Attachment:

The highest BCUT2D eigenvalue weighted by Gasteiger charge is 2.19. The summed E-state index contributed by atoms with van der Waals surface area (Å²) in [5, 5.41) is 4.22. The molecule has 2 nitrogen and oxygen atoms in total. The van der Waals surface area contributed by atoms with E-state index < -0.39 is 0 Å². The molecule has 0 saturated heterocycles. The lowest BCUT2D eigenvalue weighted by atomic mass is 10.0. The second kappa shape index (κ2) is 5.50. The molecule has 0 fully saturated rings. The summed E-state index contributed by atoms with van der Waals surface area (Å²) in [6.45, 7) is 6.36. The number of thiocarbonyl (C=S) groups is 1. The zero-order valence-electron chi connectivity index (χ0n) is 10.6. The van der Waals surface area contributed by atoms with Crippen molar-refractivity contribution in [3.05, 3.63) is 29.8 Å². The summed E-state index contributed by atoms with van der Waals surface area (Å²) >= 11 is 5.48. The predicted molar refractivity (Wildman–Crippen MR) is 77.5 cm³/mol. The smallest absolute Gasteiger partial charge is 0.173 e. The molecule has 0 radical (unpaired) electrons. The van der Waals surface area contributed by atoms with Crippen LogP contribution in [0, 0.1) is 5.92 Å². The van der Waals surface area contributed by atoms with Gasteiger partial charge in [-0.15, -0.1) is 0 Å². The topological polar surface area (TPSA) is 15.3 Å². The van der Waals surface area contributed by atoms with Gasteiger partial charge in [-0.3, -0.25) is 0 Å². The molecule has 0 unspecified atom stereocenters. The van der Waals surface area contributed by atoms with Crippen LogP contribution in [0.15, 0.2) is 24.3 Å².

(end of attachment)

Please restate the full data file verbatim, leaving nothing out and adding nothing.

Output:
The highest BCUT2D eigenvalue weighted by Gasteiger charge is 2.19. The summed E-state index contributed by atoms with van der Waals surface area (Å²) in [5, 5.41) is 4.22. The molecule has 2 nitrogen and oxygen atoms in total. The van der Waals surface area contributed by atoms with E-state index < -0.39 is 0 Å². The molecule has 0 saturated heterocycles. The lowest BCUT2D eigenvalue weighted by atomic mass is 10.0. The second kappa shape index (κ2) is 5.50. The molecule has 0 fully saturated rings. The summed E-state index contributed by atoms with van der Waals surface area (Å²) in [6.45, 7) is 6.36. The number of thiocarbonyl (C=S) groups is 1. The zero-order valence-electron chi connectivity index (χ0n) is 10.6. The van der Waals surface area contributed by atoms with Crippen molar-refractivity contribution in [3.05, 3.63) is 29.8 Å². The summed E-state index contributed by atoms with van der Waals surface area (Å²) >= 11 is 5.48. The predicted molar refractivity (Wildman–Crippen MR) is 77.5 cm³/mol. The smallest absolute Gasteiger partial charge is 0.173 e. The molecule has 0 radical (unpaired) electrons. The van der Waals surface area contributed by atoms with Crippen LogP contribution in [0, 0.1) is 5.92 Å². The van der Waals surface area contributed by atoms with Gasteiger partial charge in [-0.15, -0.1) is 0 Å². The topological polar surface area (TPSA) is 15.3 Å². The van der Waals surface area contributed by atoms with Gasteiger partial charge in [-0.3, -0.25) is 0 Å². The molecule has 0 unspecified atom stereocenters. The van der Waals surface area contributed by atoms with Crippen LogP contribution in [0.15, 0.2) is 24.3 Å².